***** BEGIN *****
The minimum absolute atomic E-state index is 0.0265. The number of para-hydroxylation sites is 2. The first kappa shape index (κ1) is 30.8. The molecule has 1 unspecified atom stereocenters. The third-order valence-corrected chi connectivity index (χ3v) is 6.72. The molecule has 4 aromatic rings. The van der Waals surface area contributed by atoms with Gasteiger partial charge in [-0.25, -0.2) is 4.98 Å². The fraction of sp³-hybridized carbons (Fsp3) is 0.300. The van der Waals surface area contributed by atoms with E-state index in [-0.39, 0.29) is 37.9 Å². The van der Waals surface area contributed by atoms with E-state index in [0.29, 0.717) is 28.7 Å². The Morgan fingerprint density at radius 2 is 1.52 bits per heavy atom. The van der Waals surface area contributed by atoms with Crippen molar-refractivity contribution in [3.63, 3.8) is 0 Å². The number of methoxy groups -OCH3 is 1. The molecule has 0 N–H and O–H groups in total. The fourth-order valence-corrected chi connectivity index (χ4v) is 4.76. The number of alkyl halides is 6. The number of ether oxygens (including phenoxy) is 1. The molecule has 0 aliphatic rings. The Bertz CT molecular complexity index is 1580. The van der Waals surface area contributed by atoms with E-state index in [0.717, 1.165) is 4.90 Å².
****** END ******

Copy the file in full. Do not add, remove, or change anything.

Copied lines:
The minimum absolute atomic E-state index is 0.0265. The number of para-hydroxylation sites is 2. The first kappa shape index (κ1) is 30.8. The molecule has 1 unspecified atom stereocenters. The third-order valence-corrected chi connectivity index (χ3v) is 6.72. The molecule has 4 aromatic rings. The van der Waals surface area contributed by atoms with Gasteiger partial charge in [-0.25, -0.2) is 4.98 Å². The fraction of sp³-hybridized carbons (Fsp3) is 0.300. The van der Waals surface area contributed by atoms with E-state index in [-0.39, 0.29) is 37.9 Å². The van der Waals surface area contributed by atoms with E-state index in [0.29, 0.717) is 28.7 Å². The Morgan fingerprint density at radius 2 is 1.52 bits per heavy atom. The van der Waals surface area contributed by atoms with Crippen molar-refractivity contribution in [3.63, 3.8) is 0 Å². The number of methoxy groups -OCH3 is 1. The molecule has 0 N–H and O–H groups in total. The fourth-order valence-corrected chi connectivity index (χ4v) is 4.76. The number of alkyl halides is 6. The number of ether oxygens (including phenoxy) is 1. The molecule has 0 aliphatic rings. The Bertz CT molecular complexity index is 1580. The van der Waals surface area contributed by atoms with E-state index in [0.717, 1.165) is 4.90 Å².